subscribe to ENR magazine subscribe
contact us
careers industry jobs
events events
Dodge Data & Analytics
ENR Logo
Web access will be provided
as part of your subscription.

Best Government/Public Buildings: New NOAA Center Interacts With Weather

Text size: A A
Photo by Alan Karchmer
Photo by Alan Karchmer
----- Advertising -----

To design the new Center for Weather & Climate Prediction for the National Oceanic and Atmospheric Administration, HOK turned its eyes to the sky. The 285,000-sq-ft facility is organized into three curved, cascading wings intended to resonate with workers and their mission.

"They look at natural patterns all day, curving and swirling forms," says Roger Schwabacher, senior associate, HOK, Washington. "The design reflects the work they do."

The facility includes a 500-seat auditorium, conference center, library, cafeteria, fitness center, multiple laboratories, 10,000-sq-ft data center, forecasting areas, media room and office space.

Designed to achieve LEED-Silver certification, the facility features a unitized curtain wall with custom exterior sunshades, a five-story atrium and green roofs on approximately two-thirds of the building.

Among its most unique features is a four-story waterfall that transfers rainwater from the membrane roofs to onsite bio-retention gardens. The feature was designed to utilize 30 stainless steel cables, attached with turnbuckles at the top and bottom, to guide the water like a "rain chain" from the rooftop scupper down to a perforated, precast concrete basin in the garden.

Careful studies by the design team took into account the water volume and flow rate from the roof and the capabilities of the bio-retention area to absorb the water. However, once it came time to build the feature, designers and contractors had to collaborate to fine-tune it. The flow rate from the large, steeply canted roof was initially too fast and needed to be modified with roof diverters. The four-story waterfall was not fully contained by the cables and sprayed on the curtain wall. The construction team solved the problem by narrowing the scupper's opening to the cables to better direct the flow downward.

Other features include a wind sculpture, pedestrian plazas, walkways and a 700-car parking garage.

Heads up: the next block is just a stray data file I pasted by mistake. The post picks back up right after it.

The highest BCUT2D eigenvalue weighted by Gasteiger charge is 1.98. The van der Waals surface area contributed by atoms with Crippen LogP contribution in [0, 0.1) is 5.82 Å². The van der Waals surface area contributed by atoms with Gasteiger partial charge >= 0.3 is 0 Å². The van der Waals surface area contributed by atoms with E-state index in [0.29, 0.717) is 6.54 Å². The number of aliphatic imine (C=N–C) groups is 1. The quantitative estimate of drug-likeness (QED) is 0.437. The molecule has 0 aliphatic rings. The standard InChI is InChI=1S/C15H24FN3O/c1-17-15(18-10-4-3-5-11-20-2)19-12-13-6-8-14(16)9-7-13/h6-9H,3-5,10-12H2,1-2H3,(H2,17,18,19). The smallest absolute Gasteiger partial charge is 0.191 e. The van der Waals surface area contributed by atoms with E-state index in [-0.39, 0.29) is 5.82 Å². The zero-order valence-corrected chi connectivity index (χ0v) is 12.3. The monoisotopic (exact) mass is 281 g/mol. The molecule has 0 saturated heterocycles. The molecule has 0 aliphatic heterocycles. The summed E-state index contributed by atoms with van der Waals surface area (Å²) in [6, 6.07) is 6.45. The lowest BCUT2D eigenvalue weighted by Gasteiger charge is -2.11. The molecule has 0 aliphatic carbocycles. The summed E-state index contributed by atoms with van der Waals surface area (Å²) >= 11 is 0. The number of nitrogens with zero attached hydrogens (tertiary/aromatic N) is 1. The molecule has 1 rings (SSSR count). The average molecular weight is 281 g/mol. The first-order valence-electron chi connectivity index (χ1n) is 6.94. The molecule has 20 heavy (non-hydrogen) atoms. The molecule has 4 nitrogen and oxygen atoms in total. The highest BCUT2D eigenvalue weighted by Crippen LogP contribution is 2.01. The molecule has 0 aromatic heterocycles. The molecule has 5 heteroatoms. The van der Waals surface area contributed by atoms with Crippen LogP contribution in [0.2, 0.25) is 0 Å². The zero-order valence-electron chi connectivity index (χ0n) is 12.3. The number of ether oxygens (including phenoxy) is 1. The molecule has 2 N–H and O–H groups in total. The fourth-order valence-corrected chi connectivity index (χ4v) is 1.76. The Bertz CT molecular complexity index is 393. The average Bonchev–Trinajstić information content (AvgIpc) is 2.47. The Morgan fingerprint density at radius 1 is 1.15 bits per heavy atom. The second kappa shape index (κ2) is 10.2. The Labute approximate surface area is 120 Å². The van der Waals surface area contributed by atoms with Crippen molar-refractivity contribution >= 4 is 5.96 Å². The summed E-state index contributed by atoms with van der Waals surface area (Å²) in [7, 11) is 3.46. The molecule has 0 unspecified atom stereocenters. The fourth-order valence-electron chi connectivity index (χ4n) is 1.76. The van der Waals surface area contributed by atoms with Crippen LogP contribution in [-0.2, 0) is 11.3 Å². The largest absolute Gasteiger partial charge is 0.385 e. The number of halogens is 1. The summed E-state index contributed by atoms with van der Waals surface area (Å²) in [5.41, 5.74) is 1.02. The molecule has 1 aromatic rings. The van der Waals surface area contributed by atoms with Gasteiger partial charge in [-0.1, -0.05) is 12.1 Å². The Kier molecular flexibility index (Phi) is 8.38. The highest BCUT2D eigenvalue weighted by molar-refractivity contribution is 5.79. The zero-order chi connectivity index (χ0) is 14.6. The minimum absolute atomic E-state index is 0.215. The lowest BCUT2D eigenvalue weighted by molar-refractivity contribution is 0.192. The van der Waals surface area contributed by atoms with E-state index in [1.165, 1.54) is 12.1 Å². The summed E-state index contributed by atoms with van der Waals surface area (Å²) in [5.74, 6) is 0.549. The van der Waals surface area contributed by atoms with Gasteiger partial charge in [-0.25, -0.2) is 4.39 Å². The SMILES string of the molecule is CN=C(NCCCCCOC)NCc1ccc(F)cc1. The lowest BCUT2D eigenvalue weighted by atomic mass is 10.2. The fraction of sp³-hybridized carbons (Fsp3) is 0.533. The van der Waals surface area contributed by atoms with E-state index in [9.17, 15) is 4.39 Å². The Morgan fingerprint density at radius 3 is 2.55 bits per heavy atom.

"Many elements of the design interact with the weather," Schwabacher says. "When it rains, the waterfall flows. When the wind blows, the sculpture is activated."

NOAA Center for Weather & Climate Prediction Riverdale Park, Md.

Key Players

General Contractor: Skanska USA Building, Rockville, Md.

Owner: NOAA MD, Williamsville, N.Y.

Lead Design: HOK, Washington, D.C.

Client: General Services Administration, Washington, D.C.

Structural Engineer: Walter P Moore and Associates, Washington, D.C.

Civil Engineer: A. Morton Thomas and Associates, Rockville, Md.

MEP: Vanderweil Engineers; Washington, D.C.

Submitted by: HOK

Click Here to View Related Article


----- Advertising -----
  Blogs: ENR Staff   Blogs: Other Voices  
Critical Path: ENR's editors and bloggers deliver their insights, opinions, cool-headed analysis and hot-headed rantings
Project Leads/Pulse

Gives readers a glimpse of who is planning and constructing some of the largest projects throughout the U.S. Much information for pulse is derived from McGraw-Hill Construction Dodge.

For more information on a project in Pulse that has a DR#, or for general information on Dodge products and services, please visit our Website at

Information is provided on construction projects in following stages in each issue of ENR: Planning, Contracts/Bids/Proposals and Bid/Proposal Dates.

View all Project Leads/Pulse »

 Reader Comments:

Sign in to Comment

To write a comment about this story, please sign in. If this is your first time commenting on this site, you will be required to fill out a brief registration form. Your public username will be the beginning of the email address that you enter into the form (everything before the @ symbol). Other than that, none of the information that you enter will be publically displayed.

We welcome comments from all points of view. Off-topic or abusive comments, however, will be removed at the editors’ discretion.